The chart shows that a correlation exists between the number of people taking up self-employment and the cost of starting a business in this country. The cost of starting a business has fallen significantly, with a tenfold reduction between 2004 and 2016. Self-employment has risen modestly since 1994, however in recent years far fewer people leave self-employment. While the growth in self-employment may have been accelerated by the recession in 2008, the trend predates this. A relatively large jump in number of self-employed people can be seen in 2013. This could be related to the 2013 extension of the ‘New Enterprise Allowance’ widening access to the scheme, which provided a weekly allowance plus a loan of up to £2k alongside business mentoring. Additionally people may have found an incentive to either declare themselves, or remain as self-employed on low income, in favour of becoming unemployed, in order to claim tax credits following toughening of Jobseeker’s Allowance sanctions in 2012.
What does the chart show?
The orange bars show the cost of starting a new business as a percentage of income per capita according to the World Bank’s Doing Business report. It is yearly from 2004 until 2016 and measured against the right hand axis. The blue line, measured on the left hand axis shows number of self-employed individuals. The data is quarterly, in millions, and runs from Q1 2004 to Q1 2016.
Why is the chart interesting?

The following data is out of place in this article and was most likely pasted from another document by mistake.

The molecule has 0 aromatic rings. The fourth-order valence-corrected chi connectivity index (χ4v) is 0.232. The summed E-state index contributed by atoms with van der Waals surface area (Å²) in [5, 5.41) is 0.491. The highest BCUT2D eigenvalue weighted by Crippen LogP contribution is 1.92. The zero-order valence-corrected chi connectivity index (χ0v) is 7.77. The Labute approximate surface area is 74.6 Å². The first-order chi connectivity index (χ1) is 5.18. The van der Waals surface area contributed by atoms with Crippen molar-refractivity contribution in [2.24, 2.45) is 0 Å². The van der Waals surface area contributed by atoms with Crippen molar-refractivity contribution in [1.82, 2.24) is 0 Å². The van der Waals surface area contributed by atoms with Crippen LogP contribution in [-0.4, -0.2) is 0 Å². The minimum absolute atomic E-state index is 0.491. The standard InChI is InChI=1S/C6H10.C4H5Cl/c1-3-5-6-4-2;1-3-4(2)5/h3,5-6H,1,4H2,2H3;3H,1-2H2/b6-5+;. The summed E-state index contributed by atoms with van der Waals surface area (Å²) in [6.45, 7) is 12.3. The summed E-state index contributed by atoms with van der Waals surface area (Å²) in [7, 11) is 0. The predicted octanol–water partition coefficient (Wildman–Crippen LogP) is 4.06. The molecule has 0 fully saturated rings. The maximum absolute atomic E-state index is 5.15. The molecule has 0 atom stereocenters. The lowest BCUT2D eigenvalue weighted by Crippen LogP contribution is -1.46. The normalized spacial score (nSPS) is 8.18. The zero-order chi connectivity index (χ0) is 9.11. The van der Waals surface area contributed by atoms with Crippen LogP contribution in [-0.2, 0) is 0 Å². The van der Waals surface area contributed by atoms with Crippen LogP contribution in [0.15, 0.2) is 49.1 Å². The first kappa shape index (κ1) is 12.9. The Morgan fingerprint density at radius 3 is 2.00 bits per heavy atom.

The overall trends of rising self-employment and the reduction in associated cost, is likely related to the development and accessibility of technology; including platforms such as Ebay, Deliveroo and Uber. These platforms cheaply and easily match the self-employed with their customer base. Demographic changes, particularly rising life expectancy have also encouraged older workers into freelance employment beyond traditional retirement age.
Some are critical of the tax structure for the self-employed, which allows them to pay tax only on net income. Self-employed individuals earn less on average than those employed. Rising VAT and excise duties also create a greater appetite for ‘grey economy’ transactions, which involve legal goods and services but are conducted illegally, beyond the reach of the taxman. All of this, has implications for tax revenue and the welfare bill, making the self-employed a target for the chancellor. It remains to be seen whether Philip Hammond’s latest tax hike will make self-employment less attractive or indeed if it will be a measure that alienates traditional conservative voters, those upholding the Thatcherite ideals of enterprise and self-reliance.